I was reading this article that Doc Samantha tweeted earlier. And after reading Coddington’s argument that I’m fat because I’m incapable of taking responsibility for my own actions, it finally clicked for me. I looked at that photo of yet another headless fatty and
wished that my skin was that blemish-free and I was less pale and, oh, wait… I had a moment of clarity. An epiphany, if you will!
Right here and right now, I want to declare to the world that, all potentially contributing factors aside:
I am fat and I take personal responsibility for that!
Wow. I mean, really…wow. That was a cathartic moment for me. I feel like a weight has been lifted off my shoulders – only not literally, of course, because I’m still fat. Haha!
The fact is, whether I take personal responsibility for my fatness or not has no material effect on my fatness. I suppose it could, if it then lead on to me making changes to my life that could potentially cause weight loss (although previous experience with exercise regimes and diets tends to suggest otherwise), but that’s really another matter entirely. The act of accepting personal responsibility in and of itself is really inconsequential; it doesn’t mean anything.
Coddington clearly doesn’t agree with this. According to her, if I were not to accept personal responsibility for my fatness, it would have to be because I’m “mentally incapable of choosing what’s right and wrong when it comes to putting food in [my] mouth.” Further, she goes on to sugest that, as a fat person, I’m obviously “too dumb to discern healthy food from bad food” and I must be blaming my fatness on the idea that I’ve been “brainwashed” into wanting bad food by “big institutions and the market.” Because if I were accepting personal responsibility for my fatness, obviously I wouldn’t be fat.
I’ll let that sink in for a moment. I mean, if you’re fat like me, you’re going to need the extra time, amirite!? *badum tish*
I hope you’re not getting the wrong impression about Coddington as you read this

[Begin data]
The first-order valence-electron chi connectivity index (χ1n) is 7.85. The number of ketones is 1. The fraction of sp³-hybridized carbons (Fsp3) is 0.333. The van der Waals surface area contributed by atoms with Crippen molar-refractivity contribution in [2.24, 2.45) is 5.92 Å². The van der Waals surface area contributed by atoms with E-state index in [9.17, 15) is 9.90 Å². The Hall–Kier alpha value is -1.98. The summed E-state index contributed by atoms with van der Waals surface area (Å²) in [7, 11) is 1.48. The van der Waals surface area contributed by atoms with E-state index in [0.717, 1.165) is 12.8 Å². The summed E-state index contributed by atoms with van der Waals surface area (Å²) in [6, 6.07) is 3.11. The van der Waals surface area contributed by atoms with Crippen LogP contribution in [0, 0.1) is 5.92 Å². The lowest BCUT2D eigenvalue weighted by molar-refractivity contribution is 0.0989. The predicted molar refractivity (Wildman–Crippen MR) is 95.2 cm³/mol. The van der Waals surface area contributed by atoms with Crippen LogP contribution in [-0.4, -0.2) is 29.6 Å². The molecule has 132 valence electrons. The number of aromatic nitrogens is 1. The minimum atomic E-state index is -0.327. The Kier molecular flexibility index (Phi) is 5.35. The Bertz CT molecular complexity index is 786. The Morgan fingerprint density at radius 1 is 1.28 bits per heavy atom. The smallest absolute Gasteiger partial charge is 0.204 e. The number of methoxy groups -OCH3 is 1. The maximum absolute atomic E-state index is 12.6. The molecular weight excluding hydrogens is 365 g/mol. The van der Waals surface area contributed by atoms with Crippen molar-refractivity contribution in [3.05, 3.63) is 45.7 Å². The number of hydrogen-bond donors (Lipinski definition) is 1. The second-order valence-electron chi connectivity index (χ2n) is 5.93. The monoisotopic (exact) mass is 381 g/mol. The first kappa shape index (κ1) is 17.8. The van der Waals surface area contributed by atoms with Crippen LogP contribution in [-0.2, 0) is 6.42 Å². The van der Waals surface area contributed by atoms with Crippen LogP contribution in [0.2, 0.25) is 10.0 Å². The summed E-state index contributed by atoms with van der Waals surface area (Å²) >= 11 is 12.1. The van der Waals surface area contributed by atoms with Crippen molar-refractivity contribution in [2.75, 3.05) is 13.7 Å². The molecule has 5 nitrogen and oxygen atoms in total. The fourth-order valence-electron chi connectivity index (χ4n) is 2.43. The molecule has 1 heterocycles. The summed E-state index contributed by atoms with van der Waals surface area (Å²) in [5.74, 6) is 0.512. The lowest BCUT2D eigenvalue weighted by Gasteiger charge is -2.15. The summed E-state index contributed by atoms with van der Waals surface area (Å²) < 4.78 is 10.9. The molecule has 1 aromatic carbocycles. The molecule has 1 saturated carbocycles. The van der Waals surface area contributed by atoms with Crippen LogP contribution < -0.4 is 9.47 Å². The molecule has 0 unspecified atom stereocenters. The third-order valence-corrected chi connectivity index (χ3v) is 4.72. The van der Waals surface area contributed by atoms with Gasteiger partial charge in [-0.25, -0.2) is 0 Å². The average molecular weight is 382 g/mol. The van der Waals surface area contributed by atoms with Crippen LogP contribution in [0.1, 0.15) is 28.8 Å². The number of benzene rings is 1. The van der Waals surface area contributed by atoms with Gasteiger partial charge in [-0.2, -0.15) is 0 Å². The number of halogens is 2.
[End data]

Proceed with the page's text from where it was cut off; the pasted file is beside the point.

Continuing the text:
vitriolic tirade well-reasoned argument. She cares.
Every day, in every town and city, we all see fat people waddling along, heaving themselves into planes and cars, but are we allowed to comment on this, the way we were encouraged to shame smokers into quitting (who also cost taxpayers dearly in terms of the public health bill)?
Do you see what I mean? She only has your best interest at heart, because she doesn’t want to see you being a public health nuisance by…uhm…blowing your fatty breath into other people’s faces? Knocking other people over as you waddle about the place? Infecting others with your zombie-like compliance to eating unhealthy food when you mistake them for food and try to eat them?
Coddington isn’t saying anything new here – and neither are the numerous commenters voicing support for her. I think that in and of itself is rather telling, because it gets down to the heart of what “taking responsibility” for your fatness really seems to mean: that is, they want you to accept that you’re bringing these negative comments on yourself by being fat.
You are fat, ergo, it’s your fault that Coddington and her ilk feel the need – nay, the responsibility – to all but chase you down the street screaming “FATTY FAT STUPID FATTY!!” at you as you go. Because, guys, to do anything else would simply be “patronising and silly,” which would basically be putting academics out of business. And do you want to cost people even more money!? God, what is wrong with you!?
Of course, it would be a bit problematic for you to just stop eating all that food that you’re endlessly shoving down your gob. I mean, obviously we wouldn’t want anyone to think that “the food industry [is] conspiring to make us obese,” because that would just be stupid! So what if we’re increasingly inundated with advertising that tries to tell us that the only way we can be happy is to be good little consumers – and that advertising for fast food in particular tends to push the unrealistic notion that you can all but live on a diet of [insert brand here] while prancing around on at the beach with your equally attractive and svelte friends. Never mind that fast food is generally a lot cheaper, more accessible and easier to deal with when you’re running against the clock. Because the ever-increasing proliferation of these things doesn’t mean that the food industry is trying to make us obese! Duh. It’s just trying to get as much money out of us as possible – and these are entirely different things!
Jeez, stop being so stupid, fatties.
As Coddington says, “individuals need to be held accountable and stop blaming food and its makers for their problem.” And, I’ve gotta tell you, all of this taking on of personal responsibility has sure made me work up an appetite! I think I’m going to go and grab myself some Burger King. Or maybe some McDonalds.
I could totally go some KFC…
I’ll just go wherever’s closest, because I am feeling especially lazy today.
See you later!